Balancing Innovation and Support for a Better Pouch
As digital printing becomes widely used in the industry, what process issues are converters seeing, and what solutions have OEMs offered?
Fuller: Our research and discussions with converters confirm that digital printing offers substantial new opportunities for pouch manufacturers. With digital printing, web efficiency at start-up is critical to profitability, so reducing the web path is a good fit for the needs of converters. But converters tell us they did not want to limit the versatility and flexibility of their systems and processes in order to gain web efficiency.
CMD Corporation has developed a new, reduced-footprint 760-SUP Stand-Up Pouch Converting System that significantly reduces web length without sacrificing the key attributes of size and style versatility or the quick-changeover agility that converters appreciate. The resulting machine will be demonstrated at Pack-Expo 2020, Booth LU8118, in Chicago, November 8-11.
COVID-19 has impacted the way the world does business for the foreseeable future. What have you seen change in the flexible packaging industry so far, and what do you see changing in the future?
Fuller: Reshoring is a common theme we’ve been hearing throughout the industry, whether it be in terms of the packaging itself or the machines on which it is made or filled. We have been approached by converters who have seen a spike in demand due to their customers’ wishes to bring production back to the U.S., and we’ve been approached by brand owners seeking to bring pouch production in-house. For customers already using our machines, the concern has been about parts supply capacity. They want to be sure their parts are sourced domestically and that supply lines remain open.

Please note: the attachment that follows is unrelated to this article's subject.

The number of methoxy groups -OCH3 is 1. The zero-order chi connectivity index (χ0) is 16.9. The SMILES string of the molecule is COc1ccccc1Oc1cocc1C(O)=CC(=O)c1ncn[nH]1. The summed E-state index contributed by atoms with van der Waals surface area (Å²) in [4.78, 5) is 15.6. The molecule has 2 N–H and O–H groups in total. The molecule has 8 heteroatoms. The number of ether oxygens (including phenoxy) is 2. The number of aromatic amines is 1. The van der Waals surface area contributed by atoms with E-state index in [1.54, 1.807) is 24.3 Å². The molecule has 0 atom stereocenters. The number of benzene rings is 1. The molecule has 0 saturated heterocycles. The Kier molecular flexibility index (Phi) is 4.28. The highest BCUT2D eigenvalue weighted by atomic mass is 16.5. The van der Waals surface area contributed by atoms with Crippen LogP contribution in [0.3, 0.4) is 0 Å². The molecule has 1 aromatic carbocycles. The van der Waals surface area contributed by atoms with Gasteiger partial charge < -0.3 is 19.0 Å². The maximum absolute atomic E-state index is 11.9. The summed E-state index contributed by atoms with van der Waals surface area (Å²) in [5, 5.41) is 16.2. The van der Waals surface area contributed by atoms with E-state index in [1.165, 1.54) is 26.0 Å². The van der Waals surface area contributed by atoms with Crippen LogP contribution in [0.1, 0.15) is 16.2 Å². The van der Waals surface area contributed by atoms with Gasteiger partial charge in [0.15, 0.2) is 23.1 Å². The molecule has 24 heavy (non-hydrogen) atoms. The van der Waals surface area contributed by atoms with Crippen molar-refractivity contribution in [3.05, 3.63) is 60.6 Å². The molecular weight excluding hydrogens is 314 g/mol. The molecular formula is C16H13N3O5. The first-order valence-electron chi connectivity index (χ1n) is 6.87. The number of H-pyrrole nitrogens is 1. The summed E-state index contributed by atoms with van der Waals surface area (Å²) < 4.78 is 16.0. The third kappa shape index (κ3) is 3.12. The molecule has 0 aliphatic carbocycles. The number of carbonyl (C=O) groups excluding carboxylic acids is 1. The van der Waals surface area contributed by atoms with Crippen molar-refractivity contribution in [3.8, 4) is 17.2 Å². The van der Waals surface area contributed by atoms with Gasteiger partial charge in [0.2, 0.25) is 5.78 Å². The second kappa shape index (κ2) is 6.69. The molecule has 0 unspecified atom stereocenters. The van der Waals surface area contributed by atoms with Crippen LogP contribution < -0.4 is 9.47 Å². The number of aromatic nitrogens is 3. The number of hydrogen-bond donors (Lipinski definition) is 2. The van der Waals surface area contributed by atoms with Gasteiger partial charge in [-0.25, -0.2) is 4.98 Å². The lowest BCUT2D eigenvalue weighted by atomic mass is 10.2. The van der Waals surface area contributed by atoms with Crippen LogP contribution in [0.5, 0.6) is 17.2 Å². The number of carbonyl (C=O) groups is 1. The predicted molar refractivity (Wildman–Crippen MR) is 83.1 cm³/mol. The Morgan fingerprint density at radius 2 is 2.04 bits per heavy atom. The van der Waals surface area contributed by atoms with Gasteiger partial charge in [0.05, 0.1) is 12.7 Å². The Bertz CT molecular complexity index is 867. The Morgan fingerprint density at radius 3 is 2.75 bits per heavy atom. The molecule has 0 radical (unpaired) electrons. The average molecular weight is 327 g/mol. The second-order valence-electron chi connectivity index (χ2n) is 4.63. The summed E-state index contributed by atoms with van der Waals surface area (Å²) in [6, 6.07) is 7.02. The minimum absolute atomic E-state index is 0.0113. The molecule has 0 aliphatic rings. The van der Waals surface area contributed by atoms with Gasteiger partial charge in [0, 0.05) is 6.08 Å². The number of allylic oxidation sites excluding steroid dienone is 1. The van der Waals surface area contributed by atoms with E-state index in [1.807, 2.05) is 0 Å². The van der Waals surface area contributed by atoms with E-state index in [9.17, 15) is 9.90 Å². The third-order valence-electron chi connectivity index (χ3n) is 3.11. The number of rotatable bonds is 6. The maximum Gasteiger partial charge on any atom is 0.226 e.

The pandemic has impacted the way everyone looks at their supply chain. It is an advantage that CMD machinery is 100% designed and built at our facilities in Appleton, Wisconsin. We are in control of the entire process and in close communication with our supplier network, which remains strong. Availability and delivery of replacement parts has not been negatively impacted. CMD’s business is running at full capacity. Quick modifications to ensure employee safety, including remote workers, videoconferencing and social distancing adherence have been put into place. Service for customers is still available via remote troubleshooting, phone, email and in-person if precautions are taken.
Is there a need in the market for anything different in terms of OEM support?
Fuller: Converters we speak with emphasize that in today’s competitive marketplace more is expected from OEMs in terms of support — a level that goes far beyond equipment repair and maintenance. CMD believes in developing partner relationships with customers. Because we are invested in our partner’s success, we share technical and process knowledge while working toward objectives that deliver greater value to the converter’s customer —
including price, delivery, flexibility and quality metric considerations.
In this era of social-distancing measures, top-level support can become a challenge. CMD can, and will, continue to deliver the extensive support customers require. That said, the company has made a nearly seamless transition to the new reality of virtual service and sales calls, and has effectively connected all remote staff so workflows are uninterrupted. While we do virtual service calls whenever possible, there are situations when an in-person visit is unavoidable. When service requires on-site repairs, CMD is insistent that strict social-distancing rules and hygiene practices are meticulously maintained.